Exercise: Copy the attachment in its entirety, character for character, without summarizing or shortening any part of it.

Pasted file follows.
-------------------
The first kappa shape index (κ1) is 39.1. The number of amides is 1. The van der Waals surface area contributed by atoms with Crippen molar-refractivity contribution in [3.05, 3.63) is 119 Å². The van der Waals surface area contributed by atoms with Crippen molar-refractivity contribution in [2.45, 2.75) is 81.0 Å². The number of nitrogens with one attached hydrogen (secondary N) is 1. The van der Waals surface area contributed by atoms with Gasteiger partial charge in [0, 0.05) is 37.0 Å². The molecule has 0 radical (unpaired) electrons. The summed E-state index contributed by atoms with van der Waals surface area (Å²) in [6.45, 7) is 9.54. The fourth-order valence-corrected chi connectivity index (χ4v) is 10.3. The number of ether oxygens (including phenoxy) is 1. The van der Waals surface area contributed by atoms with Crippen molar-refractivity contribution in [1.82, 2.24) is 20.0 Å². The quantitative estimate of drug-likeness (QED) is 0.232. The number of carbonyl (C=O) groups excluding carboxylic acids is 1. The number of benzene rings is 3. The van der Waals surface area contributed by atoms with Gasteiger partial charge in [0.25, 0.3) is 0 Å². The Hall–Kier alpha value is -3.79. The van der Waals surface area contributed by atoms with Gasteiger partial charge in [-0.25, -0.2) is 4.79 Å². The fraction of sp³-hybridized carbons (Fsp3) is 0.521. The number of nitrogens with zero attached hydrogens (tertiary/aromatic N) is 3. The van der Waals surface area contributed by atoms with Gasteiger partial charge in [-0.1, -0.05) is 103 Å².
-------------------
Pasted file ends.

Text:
The first kappa shape index (κ1) is 39.1. The number of amides is 1. The van der Waals surface area contributed by atoms with Crippen molar-refractivity contribution in [3.05, 3.63) is 119 Å². The van der Waals surface area contributed by atoms with Crippen molar-refractivity contribution in [2.45, 2.75) is 81.0 Å². The number of nitrogens with one attached hydrogen (secondary N) is 1. The van der Waals surface area contributed by atoms with Gasteiger partial charge in [0, 0.05) is 37.0 Å². The molecule has 0 radical (unpaired) electrons. The summed E-state index contributed by atoms with van der Waals surface area (Å²) in [6.45, 7) is 9.54. The fourth-order valence-corrected chi connectivity index (χ4v) is 10.3. The number of ether oxygens (including phenoxy) is 1. The van der Waals surface area contributed by atoms with Crippen molar-refractivity contribution in [1.82, 2.24) is 20.0 Å². The quantitative estimate of drug-likeness (QED) is 0.232. The number of carbonyl (C=O) groups excluding carboxylic acids is 1. The number of benzene rings is 3. The van der Waals surface area contributed by atoms with Gasteiger partial charge in [0.25, 0.3) is 0 Å². The Hall–Kier alpha value is -3.79. The van der Waals surface area contributed by atoms with Gasteiger partial charge in [-0.25, -0.2) is 4.79 Å². The fraction of sp³-hybridized carbons (Fsp3) is 0.521. The number of nitrogens with zero attached hydrogens (tertiary/aromatic N) is 3. The van der Waals surface area contributed by atoms with Gasteiger partial charge in [-0.1, -0.05) is 103 Å².